So, what if Life’s not the problem? What if we go back to the example of perfectionism and took it a step further? As artists, we are always putting ourselves out there. Our work is exposed to all, which means we open ourselves up to critique both good and bad. When we relinquish our work it means we are risking failure, risking that someone will hate what we have made. Sometimes, we can be so connected to our work that any negative criticism is taken personally, as though we are no good. Basically, I think our relationship with our work and how we interpret other people’s reactions to it can negatively influence the conclusions we make and, if left unchecked, paralyze us. Maybe then, it's not perfectionism but rather performance anxiety. I think we have to give ourselves permission to fail and to be able to accept failure as part of the growth process. We have to be able to see that failure does not mean we are bad people or that our talent sucks. It just means in that particular moment, we might not have been at our best.

So, what then? Then there’s the choice, isn‘t there? Give up? Or do we reassess, get back on the horse and fix it.  Or, if it can’t be fixed, write something else. But don’t stop. Don’t give in to fear. Don’t let how we think other people see us silence our voices. We are each unique. We all have a Voice for a reason, and the best part is, your voice is your own. If you don’t share it, no one else will.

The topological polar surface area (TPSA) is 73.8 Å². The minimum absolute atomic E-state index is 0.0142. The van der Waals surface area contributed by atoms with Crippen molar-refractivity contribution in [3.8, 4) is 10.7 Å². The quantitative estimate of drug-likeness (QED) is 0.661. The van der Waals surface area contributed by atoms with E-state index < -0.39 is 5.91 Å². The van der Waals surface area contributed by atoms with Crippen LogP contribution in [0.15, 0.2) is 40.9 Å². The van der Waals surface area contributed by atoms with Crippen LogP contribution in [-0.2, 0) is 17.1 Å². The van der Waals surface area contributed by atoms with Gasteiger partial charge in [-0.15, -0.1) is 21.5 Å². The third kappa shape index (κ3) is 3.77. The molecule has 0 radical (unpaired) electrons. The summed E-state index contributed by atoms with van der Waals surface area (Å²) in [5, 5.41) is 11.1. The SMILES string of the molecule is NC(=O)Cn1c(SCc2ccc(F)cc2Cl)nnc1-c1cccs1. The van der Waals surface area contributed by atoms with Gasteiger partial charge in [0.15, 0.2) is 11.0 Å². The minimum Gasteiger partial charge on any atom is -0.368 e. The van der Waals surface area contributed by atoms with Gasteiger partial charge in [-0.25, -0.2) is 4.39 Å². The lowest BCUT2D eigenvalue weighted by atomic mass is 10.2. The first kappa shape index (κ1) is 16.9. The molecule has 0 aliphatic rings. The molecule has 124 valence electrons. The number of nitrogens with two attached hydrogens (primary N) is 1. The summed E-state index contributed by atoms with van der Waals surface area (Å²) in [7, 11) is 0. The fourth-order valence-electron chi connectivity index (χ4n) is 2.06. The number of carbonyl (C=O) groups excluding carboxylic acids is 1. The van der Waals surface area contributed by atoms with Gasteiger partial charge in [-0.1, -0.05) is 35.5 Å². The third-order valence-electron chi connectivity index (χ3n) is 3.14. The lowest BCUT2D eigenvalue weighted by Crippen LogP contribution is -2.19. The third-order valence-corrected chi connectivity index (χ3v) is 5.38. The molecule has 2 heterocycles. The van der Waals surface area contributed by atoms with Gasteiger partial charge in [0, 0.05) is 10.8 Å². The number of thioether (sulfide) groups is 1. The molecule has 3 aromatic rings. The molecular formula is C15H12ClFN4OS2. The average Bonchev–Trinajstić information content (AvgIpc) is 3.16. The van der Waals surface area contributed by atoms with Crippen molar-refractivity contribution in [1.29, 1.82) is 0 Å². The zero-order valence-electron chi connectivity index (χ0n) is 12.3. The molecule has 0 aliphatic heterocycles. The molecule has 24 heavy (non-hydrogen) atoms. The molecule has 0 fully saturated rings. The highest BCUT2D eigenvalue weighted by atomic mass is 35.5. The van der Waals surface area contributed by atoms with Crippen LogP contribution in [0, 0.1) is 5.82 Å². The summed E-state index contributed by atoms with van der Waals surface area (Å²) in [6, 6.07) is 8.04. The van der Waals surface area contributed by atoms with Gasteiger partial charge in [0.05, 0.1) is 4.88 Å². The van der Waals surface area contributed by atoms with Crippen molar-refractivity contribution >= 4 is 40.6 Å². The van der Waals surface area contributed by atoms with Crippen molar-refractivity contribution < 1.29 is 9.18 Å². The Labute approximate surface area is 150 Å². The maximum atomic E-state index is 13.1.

Sunday, June 23, 2013

Mirror, Mirror: A New Poem

Yesterday, I met with an old friend whom I hadn't seen in about 8 years. We went out for breakfast and talked for 6 hours straight. It was a weird thing; I couldn't stop talking. It was like, finally, for the first time in ages, I felt like I had connected with someone who was so much like me that I couldn't tear myself away. She said things I had thought in the secrets of my mind, expressed feelings I had never spoken of to anyone else. Yesterday, I found myself reflected in someone else and in the process, I realized I had also found myself. This poem is inspired by that meeting as well as the incredible sense of reconnection with myself which resulted. 

Mirror, Mirror

The stalemate ends.
The inner voices
The lies,
The numbing disillusionment,
All of it.
No more.
Never again.

For too long
I forced myself
Into a rigid, unforgiving hole.
Too long,
I denied my truest form,
Denying the expression of my heart 
And my soul.

Lost in darkness,
I was blind.
Tripping over the leftover
Souvenirs I was able to find. 
Too afraid to pick them up,
Uncertain of those scary little fragments
I'd long ago left behind.

Now, I have seen 
The Light.
I have remembered 
The Truth.

Now, I open my eyes.

There is a mirror.
She is covered in dust
One inch thick.
My hand shakes as I brush 
It away,
Watch as the grey clumps burst as 
They hit the floor.

All of it reflected back.

I smile.


Thursday, June 20, 2013

A New Writing Challenge-New Short Story-The Place Where All Things End

Yet another writing experiement, or rather, challenge for me. This story was birthed after a short story I recently read filled me with melancholy and longing, but the tone and style were inspired by two other works I also recently read. One of my writing goals is to write someting that could one day be considered literary, so this represents (to me) a step towards that. The challenge, then, came in the form of using a different voice, tone, style and POV than what I am used to, as well as cutting back on story elements itself. This is bare bones story-telling for me. Hope you enjoy it.